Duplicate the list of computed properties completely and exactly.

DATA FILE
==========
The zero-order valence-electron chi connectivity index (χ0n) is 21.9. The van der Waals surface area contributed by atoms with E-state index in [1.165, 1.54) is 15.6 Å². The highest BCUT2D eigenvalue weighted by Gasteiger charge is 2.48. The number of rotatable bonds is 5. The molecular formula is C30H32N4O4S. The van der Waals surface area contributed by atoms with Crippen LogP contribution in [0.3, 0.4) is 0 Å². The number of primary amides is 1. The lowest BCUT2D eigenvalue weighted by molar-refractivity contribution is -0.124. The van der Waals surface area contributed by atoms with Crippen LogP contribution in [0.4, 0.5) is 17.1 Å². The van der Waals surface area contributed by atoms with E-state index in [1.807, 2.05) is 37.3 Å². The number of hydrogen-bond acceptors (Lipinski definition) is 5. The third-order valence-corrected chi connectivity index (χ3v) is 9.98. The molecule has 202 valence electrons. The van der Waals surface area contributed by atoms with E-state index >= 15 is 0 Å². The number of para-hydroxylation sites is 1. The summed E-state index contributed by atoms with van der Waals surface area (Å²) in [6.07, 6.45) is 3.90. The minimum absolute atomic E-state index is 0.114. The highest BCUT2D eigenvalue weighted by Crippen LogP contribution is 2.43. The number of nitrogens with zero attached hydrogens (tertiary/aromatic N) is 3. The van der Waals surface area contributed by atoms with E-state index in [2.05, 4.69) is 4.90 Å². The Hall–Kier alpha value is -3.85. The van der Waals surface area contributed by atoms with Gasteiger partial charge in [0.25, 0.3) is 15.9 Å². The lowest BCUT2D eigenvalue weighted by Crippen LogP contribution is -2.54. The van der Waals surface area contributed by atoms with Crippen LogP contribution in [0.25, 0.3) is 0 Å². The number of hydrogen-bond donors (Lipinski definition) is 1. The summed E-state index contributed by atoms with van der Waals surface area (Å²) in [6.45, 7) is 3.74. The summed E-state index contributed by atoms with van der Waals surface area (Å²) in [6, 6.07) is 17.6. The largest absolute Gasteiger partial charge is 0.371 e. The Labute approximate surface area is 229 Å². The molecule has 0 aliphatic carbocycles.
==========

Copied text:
The zero-order valence-electron chi connectivity index (χ0n) is 21.9. The van der Waals surface area contributed by atoms with E-state index in [1.165, 1.54) is 15.6 Å². The highest BCUT2D eigenvalue weighted by Gasteiger charge is 2.48. The number of rotatable bonds is 5. The molecular formula is C30H32N4O4S. The van der Waals surface area contributed by atoms with Crippen LogP contribution in [0.3, 0.4) is 0 Å². The number of primary amides is 1. The lowest BCUT2D eigenvalue weighted by molar-refractivity contribution is -0.124. The van der Waals surface area contributed by atoms with Crippen LogP contribution in [0.4, 0.5) is 17.1 Å². The van der Waals surface area contributed by atoms with E-state index in [1.807, 2.05) is 37.3 Å². The number of hydrogen-bond acceptors (Lipinski definition) is 5. The third-order valence-corrected chi connectivity index (χ3v) is 9.98. The molecule has 202 valence electrons. The van der Waals surface area contributed by atoms with E-state index >= 15 is 0 Å². The number of para-hydroxylation sites is 1. The summed E-state index contributed by atoms with van der Waals surface area (Å²) in [6.07, 6.45) is 3.90. The minimum absolute atomic E-state index is 0.114. The highest BCUT2D eigenvalue weighted by Crippen LogP contribution is 2.43. The number of nitrogens with zero attached hydrogens (tertiary/aromatic N) is 3. The van der Waals surface area contributed by atoms with E-state index in [2.05, 4.69) is 4.90 Å². The Hall–Kier alpha value is -3.85. The van der Waals surface area contributed by atoms with Gasteiger partial charge in [0.25, 0.3) is 15.9 Å². The lowest BCUT2D eigenvalue weighted by Crippen LogP contribution is -2.54. The van der Waals surface area contributed by atoms with Crippen LogP contribution in [0.25, 0.3) is 0 Å². The number of hydrogen-bond donors (Lipinski definition) is 1. The summed E-state index contributed by atoms with van der Waals surface area (Å²) in [6.45, 7) is 3.74. The summed E-state index contributed by atoms with van der Waals surface area (Å²) in [6, 6.07) is 17.6. The largest absolute Gasteiger partial charge is 0.371 e. The Labute approximate surface area is 229 Å². The molecule has 0 aliphatic carbocycles.